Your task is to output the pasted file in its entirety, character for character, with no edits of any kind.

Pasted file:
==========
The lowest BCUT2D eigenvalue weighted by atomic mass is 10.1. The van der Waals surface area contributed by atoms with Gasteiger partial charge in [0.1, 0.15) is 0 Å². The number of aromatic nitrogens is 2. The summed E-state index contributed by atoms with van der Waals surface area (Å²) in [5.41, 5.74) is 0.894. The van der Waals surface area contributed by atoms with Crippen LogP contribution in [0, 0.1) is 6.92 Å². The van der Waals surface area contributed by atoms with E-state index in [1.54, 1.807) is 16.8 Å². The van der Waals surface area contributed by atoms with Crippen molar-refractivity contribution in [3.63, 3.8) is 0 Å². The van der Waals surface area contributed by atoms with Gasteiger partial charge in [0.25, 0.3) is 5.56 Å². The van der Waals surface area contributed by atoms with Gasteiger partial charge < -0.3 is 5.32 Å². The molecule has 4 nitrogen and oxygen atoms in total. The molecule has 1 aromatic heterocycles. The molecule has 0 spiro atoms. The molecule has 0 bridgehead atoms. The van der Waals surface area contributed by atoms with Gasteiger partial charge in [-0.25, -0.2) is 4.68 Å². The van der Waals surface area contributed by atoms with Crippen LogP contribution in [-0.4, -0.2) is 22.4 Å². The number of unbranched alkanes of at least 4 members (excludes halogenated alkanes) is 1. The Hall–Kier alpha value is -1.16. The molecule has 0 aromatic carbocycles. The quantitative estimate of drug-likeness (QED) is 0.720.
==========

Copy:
The lowest BCUT2D eigenvalue weighted by atomic mass is 10.1. The van der Waals surface area contributed by atoms with Gasteiger partial charge in [0.1, 0.15) is 0 Å². The number of aromatic nitrogens is 2. The summed E-state index contributed by atoms with van der Waals surface area (Å²) in [5.41, 5.74) is 0.894. The van der Waals surface area contributed by atoms with Crippen LogP contribution in [0, 0.1) is 6.92 Å². The van der Waals surface area contributed by atoms with E-state index in [1.54, 1.807) is 16.8 Å². The van der Waals surface area contributed by atoms with Crippen molar-refractivity contribution in [3.63, 3.8) is 0 Å². The van der Waals surface area contributed by atoms with Gasteiger partial charge in [0.25, 0.3) is 5.56 Å². The van der Waals surface area contributed by atoms with Gasteiger partial charge < -0.3 is 5.32 Å². The molecule has 4 nitrogen and oxygen atoms in total. The molecule has 1 aromatic heterocycles. The molecule has 0 spiro atoms. The molecule has 0 bridgehead atoms. The van der Waals surface area contributed by atoms with Gasteiger partial charge in [-0.25, -0.2) is 4.68 Å². The van der Waals surface area contributed by atoms with Crippen LogP contribution in [-0.4, -0.2) is 22.4 Å². The number of unbranched alkanes of at least 4 members (excludes halogenated alkanes) is 1. The Hall–Kier alpha value is -1.16. The molecule has 0 aromatic carbocycles. The quantitative estimate of drug-likeness (QED) is 0.720.